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Two-dimensional link-segment model of the forelimb of dogs at a walk

Cheri NielsenJ.D. Wheat Veterinary Orthopedic Research Laboratory, School of Veterinary Medicine, University of California, Davis, CA 95616.
Current address is the Colorado State University Veterinary Teaching Hospital, Fort Collins, CO 80523.

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 MS, DVM
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Susan M. StoverJ.D. Wheat Veterinary Orthopedic Research Laboratory, School of Veterinary Medicine, University of California, Davis, CA 95616.

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 DVM, PhD
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Kurt S. SchulzJ.D. Wheat Veterinary Orthopedic Research Laboratory, School of Veterinary Medicine, University of California, Davis, CA 95616.

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 DVM, MS
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Mont HubbardDepartment of Mechanical and Aeronautical Engineering, College of Engineering, University of California, Davis, CA 95616.

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 PhD
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David A. HawkinsHuman Performance Laboratory, Division of Biological Sciences, University of California, Davis, CA 95616.

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 PhD

Abstract

Objective—To calculate normative joint angle, intersegmental forces, moment of force, and mechanical power at elbow, antebrachiocarpal, and metacarpophalangeal joints of dogs at a walk.

Animals—6 clinically normal mixed-breed dogs.

Procedure—Kinetic data were collected via a force platform, and kinematic data were collected from forelimbs by use of 3-dimensional videography. Length, location of the center of mass, total mass, and mass moment of inertia about the center of mass were determined for each of 4 segments of the forelimb. Kinematic data and inertial properties were combined with vertical and craniocaudal ground reaction forces to calculate sagittal plane forces and moments across joints of interest throughout stance phase. Mechanical power was calculated as the product of net joint moment and the angular velocity. Joint angles were calculated directly from kinematic data.

Results—All joint intersegmental forces were similar to ground reaction forces, with a decrease in magnitude the more proximal the location of each joint. Flexor moments were observed at metacarpophalangeal and antebrachiocarpal joints, and extensor moments were observed at elbow and shoulder joints, which provided a net extensor support moment for the forelimb. Typical profiles of work existed for each joint.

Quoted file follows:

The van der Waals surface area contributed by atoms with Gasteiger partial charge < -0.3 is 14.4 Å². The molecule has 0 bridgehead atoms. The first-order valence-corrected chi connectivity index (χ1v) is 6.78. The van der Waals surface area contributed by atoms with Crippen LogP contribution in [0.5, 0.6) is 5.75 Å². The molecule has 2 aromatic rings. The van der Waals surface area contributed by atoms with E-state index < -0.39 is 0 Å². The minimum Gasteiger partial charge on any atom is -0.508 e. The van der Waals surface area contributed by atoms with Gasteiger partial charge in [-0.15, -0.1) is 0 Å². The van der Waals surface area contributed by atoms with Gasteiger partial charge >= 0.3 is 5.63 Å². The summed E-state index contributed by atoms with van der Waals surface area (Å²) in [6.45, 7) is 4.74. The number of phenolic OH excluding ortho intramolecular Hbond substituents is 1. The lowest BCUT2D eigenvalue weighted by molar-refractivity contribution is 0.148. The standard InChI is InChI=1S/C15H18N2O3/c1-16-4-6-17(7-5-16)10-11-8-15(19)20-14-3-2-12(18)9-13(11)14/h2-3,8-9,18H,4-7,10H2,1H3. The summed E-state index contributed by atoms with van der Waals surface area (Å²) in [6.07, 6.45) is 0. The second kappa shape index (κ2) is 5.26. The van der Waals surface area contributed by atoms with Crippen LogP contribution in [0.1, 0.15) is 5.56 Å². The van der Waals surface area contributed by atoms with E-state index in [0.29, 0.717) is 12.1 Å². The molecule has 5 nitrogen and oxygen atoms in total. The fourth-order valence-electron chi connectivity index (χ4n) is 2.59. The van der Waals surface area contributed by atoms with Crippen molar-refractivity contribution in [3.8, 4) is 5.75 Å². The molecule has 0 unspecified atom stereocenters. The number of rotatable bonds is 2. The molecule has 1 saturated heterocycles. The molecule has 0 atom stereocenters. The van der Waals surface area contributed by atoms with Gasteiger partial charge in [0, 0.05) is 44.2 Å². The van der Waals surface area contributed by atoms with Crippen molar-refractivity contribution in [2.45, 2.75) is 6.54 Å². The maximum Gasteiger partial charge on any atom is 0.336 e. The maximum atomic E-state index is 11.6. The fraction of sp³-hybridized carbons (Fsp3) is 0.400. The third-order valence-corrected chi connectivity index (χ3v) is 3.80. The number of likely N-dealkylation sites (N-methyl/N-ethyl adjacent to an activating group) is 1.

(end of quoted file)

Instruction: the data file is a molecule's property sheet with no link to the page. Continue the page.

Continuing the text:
Conclusions and Clinical Relevance—For clinically normal dogs of a similar size at a walk, inverse dynamic calculation of intersegmental forces, moments of force, and mechanical power for forelimb joints yielded values of consistent patterns and magnitudes. These values may be used for comparison in evaluations of gait in other studies and in treatment of dogs with forelimb musculoskeletal disease. (Am J Vet Res 2003;64:609–617)

Abstract

Objective—To calculate normative joint angle, intersegmental forces, moment of force, and mechanical power at elbow, antebrachiocarpal, and metacarpophalangeal joints of dogs at a walk.

Animals—6 clinically normal mixed-breed dogs.

Procedure—Kinetic data were collected via a force platform, and kinematic data were collected from forelimbs by use of 3-dimensional videography. Length, location of the center of mass, total mass, and mass moment of inertia about the center of mass were determined for each of 4 segments of the forelimb. Kinematic data and inertial properties were combined with vertical and craniocaudal ground reaction forces to calculate sagittal plane forces and moments across joints of interest throughout stance phase. Mechanical power was calculated as the product of net joint moment and the angular velocity. Joint angles were calculated directly from kinematic data.

Results—All joint intersegmental forces were similar to ground reaction forces, with a decrease in magnitude the more proximal the location of each joint. Flexor moments were observed at metacarpophalangeal and antebrachiocarpal joints, and extensor moments were observed at elbow and shoulder joints, which provided a net extensor support moment for the forelimb. Typical profiles of work existed for each joint.

Conclusions and Clinical Relevance—For clinically normal dogs of a similar size at a walk, inverse dynamic calculation of intersegmental forces, moments of force, and mechanical power for forelimb joints yielded values of consistent patterns and magnitudes. These values may be used for comparison in evaluations of gait in other studies and in treatment of dogs with forelimb musculoskeletal disease. (Am J Vet Res 2003;64:609–617)